Illinois governor seems to be growing stronger
I think he liked how I raised questions about the timing and manner of U.S. Attorney Patrick Fitzgerald's decision to charge him over what appears to be little more than loose conversations he had with his staff.
He laughed, we talked, and all in all he seemed in pretty good spirits for a guy looking at federal charges.
I wouldn't bet on him stepping aside anytime soon. If anything, his hand is getting stronger by the day.
I can't go into details, but my impression is that the whole mess started because the governor had been considering appointing a political rival, Illinois Attorney General Lisa Madigan, to the Senate so she wouldn't be able to run against him when he went up for re-election in 2010.
Apparently, Obama's people weren't happy about the idea of Madigan coming to Washington, and there were some pretty heated conversations between Blagojevich and Obama chief of staff Rahm Emanuel, which I understand will burn your ears off.
It was pretty clear that Blagojevich is going to hang tough, especially after the Illinois Supreme Court shot down Madigan's request that he be forced from office because he supposedly can't carry out his duties.
It is also pretty clear that despite all the screaming over his appearing to be "selling" the seat in return for political favors or financial considerations, his fellow Democrats are not going to strip him of his power to appoint someone to replace Obama.
Publicly, they may say that's because a special election would cost the state millions. But the truth is, the Democrats are deathly afraid that with all these corruption stories swirling around, a do-gooder Republican could win the seat and damage the Democrats' chances of holding a filibuster-proof majority in the Senate.
And you know what? They're probably right to be afraid. If there was a fight, the only way the Democrats could hold onto the seat would be to have Obama himself come in and campaign.
That, however, would make it a referendum on him - and Obama would not want to put himself in that position so early in his presidency, even in his home state.
I know Senate Majority Leader Harry Reid said after the "pay to play" stories hit the press that he wouldn't seat anyone appointed by Blagojevich.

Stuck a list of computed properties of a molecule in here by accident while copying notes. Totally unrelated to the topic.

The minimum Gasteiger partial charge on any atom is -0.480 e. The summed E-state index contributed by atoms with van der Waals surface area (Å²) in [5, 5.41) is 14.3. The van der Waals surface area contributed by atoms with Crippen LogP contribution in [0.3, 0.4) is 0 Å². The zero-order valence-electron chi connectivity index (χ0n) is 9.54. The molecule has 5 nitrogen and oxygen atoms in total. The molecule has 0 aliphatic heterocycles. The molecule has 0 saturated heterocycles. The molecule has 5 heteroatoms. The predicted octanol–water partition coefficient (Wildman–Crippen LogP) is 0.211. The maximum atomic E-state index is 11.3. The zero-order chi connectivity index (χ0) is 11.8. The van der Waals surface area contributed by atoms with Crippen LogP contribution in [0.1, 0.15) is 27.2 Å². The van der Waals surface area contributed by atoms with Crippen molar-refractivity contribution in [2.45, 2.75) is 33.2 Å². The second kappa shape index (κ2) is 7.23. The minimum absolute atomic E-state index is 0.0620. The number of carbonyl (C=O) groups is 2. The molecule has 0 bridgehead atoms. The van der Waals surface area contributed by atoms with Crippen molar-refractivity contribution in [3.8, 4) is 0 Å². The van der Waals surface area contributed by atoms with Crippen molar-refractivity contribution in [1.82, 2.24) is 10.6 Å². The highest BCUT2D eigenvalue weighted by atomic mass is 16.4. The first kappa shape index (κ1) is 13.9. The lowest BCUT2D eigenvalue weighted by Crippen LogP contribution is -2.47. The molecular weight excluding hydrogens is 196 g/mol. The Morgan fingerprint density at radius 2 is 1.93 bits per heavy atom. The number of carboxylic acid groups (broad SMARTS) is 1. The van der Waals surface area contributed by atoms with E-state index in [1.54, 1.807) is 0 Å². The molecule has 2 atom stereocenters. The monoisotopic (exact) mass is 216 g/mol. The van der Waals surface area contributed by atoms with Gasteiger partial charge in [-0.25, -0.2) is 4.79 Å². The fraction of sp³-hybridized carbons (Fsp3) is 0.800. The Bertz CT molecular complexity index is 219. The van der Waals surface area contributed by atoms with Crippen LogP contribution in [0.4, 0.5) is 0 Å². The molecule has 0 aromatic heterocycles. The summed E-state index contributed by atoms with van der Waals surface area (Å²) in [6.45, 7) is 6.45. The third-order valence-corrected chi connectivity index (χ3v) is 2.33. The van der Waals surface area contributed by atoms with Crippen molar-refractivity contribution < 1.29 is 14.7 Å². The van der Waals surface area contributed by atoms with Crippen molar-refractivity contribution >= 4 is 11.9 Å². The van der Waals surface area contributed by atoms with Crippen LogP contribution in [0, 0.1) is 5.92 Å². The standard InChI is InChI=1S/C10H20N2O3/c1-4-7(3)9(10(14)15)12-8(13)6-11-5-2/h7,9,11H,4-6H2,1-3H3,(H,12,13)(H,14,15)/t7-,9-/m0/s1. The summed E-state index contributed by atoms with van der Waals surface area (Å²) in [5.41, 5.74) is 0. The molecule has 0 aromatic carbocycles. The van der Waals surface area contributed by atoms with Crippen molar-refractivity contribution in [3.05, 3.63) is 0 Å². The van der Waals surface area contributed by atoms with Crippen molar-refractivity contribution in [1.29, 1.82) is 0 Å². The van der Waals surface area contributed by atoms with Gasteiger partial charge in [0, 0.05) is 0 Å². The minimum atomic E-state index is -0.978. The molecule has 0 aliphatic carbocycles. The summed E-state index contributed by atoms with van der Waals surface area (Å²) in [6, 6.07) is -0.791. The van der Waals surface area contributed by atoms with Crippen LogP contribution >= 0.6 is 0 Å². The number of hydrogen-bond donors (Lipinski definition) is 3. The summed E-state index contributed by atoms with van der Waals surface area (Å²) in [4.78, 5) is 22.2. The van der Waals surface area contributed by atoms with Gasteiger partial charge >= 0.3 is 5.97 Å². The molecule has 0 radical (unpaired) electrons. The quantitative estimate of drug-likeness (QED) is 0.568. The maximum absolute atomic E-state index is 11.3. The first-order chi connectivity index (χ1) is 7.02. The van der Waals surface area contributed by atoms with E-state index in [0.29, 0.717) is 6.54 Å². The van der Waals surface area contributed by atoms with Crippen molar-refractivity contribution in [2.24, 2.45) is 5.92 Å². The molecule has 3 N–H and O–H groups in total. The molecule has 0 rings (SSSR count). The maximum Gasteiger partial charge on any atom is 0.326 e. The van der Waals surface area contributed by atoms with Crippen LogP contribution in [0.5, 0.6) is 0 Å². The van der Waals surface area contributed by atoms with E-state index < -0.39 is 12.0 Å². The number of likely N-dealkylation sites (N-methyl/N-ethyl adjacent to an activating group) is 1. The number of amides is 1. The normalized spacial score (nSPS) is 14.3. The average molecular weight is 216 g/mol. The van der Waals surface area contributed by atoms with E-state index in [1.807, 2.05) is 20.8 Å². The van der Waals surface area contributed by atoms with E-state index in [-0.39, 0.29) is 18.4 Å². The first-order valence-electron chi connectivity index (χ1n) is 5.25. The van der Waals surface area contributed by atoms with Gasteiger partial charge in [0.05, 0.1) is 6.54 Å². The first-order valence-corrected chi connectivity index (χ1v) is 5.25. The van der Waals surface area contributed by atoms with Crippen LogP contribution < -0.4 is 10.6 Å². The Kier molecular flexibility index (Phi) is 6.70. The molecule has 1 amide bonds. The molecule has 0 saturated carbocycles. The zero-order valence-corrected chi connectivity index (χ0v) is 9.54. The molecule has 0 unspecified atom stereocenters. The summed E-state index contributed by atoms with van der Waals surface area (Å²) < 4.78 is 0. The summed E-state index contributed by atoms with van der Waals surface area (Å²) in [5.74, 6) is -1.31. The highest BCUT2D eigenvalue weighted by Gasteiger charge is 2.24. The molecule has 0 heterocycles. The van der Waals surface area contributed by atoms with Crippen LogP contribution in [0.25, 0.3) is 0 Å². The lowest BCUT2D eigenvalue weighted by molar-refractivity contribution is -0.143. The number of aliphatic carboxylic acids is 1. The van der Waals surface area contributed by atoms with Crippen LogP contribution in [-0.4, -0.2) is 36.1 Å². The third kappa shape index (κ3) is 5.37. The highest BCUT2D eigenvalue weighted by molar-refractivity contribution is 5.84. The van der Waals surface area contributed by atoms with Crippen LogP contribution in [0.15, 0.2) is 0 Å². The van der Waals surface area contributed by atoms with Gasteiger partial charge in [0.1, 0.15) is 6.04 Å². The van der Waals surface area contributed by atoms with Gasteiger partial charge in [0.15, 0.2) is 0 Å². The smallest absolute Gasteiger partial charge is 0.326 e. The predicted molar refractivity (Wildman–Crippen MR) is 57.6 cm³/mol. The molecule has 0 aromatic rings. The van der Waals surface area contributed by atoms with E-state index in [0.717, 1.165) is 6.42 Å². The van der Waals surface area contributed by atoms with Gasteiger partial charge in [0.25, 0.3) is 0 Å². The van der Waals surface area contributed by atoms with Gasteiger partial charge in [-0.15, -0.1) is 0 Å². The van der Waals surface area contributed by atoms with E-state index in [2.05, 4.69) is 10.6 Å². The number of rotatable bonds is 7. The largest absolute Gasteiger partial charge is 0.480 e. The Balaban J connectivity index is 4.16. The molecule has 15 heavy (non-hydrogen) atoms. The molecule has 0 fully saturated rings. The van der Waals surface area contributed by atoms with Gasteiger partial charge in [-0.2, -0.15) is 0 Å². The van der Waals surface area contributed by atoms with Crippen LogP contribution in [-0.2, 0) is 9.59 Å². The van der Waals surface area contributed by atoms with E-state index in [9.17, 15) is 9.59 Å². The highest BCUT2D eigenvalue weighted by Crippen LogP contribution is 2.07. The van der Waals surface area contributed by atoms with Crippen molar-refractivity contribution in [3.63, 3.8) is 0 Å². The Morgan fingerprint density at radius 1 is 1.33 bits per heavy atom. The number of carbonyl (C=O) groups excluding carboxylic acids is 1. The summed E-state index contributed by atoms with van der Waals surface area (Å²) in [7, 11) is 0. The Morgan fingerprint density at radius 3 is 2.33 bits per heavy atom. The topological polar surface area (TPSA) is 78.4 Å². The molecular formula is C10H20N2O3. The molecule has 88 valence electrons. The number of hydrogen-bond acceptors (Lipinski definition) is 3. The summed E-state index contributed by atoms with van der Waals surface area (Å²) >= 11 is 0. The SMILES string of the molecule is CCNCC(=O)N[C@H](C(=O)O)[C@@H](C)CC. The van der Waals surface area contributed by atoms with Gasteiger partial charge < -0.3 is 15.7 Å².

But if the governor appoints someone of impeccable credentials - say, a university president or Chicago Mayor Richard M. Daley's brother Bill, who used to be Bill Clinton's commerce secretary - who's going to say "no"?
Especially if it means risking a loss to a Republican.
Of course, if that doesn't fly, Blagojevich could always call Caroline Kennedy and tell her, "If New York doesn't work out, we got a seat for you right here."
Другими словами, что хочу сказать, есть по-видимому - теоретически рассуждая должны быть - конечно и среди либералов тоже разные. Но и однако крайне редко эти самые "разные" среди общей массы leftists встречаются ...
Обычно же такого рода как вышепомянутый Вилли Браун оказываются в демпартии тем самым исключением, что только лишь всякий раз подтверждает общее правило.
Чтобы в том лишний раз убедиться достаточно было б наверное глянуть на комменты читателей в его рубрике - без исключения все конечно ж они там как и положено демократы а значит и хирургически лишены должны были быть чувства юмора (если оно и было у кого с их от рождения). Что в тех комментах собственно и постоянно - но только уже без каких-либо исключений - наблюдается.
Повидимому природа так распорядилась - одного человека с чувством юмора на всех либералов СФ - а может и страны впрочем тоже - более чем достаточно. Не удивлюсь если его ровно за то и мэром СФ в свое время - восхищенные таким чудом природы жители столицы Left Coast - избрали.
Это выше было продолжение истории губернатора, который пытался продать "с аукциона" место Обамы в Сенате (см. об этом тут и там).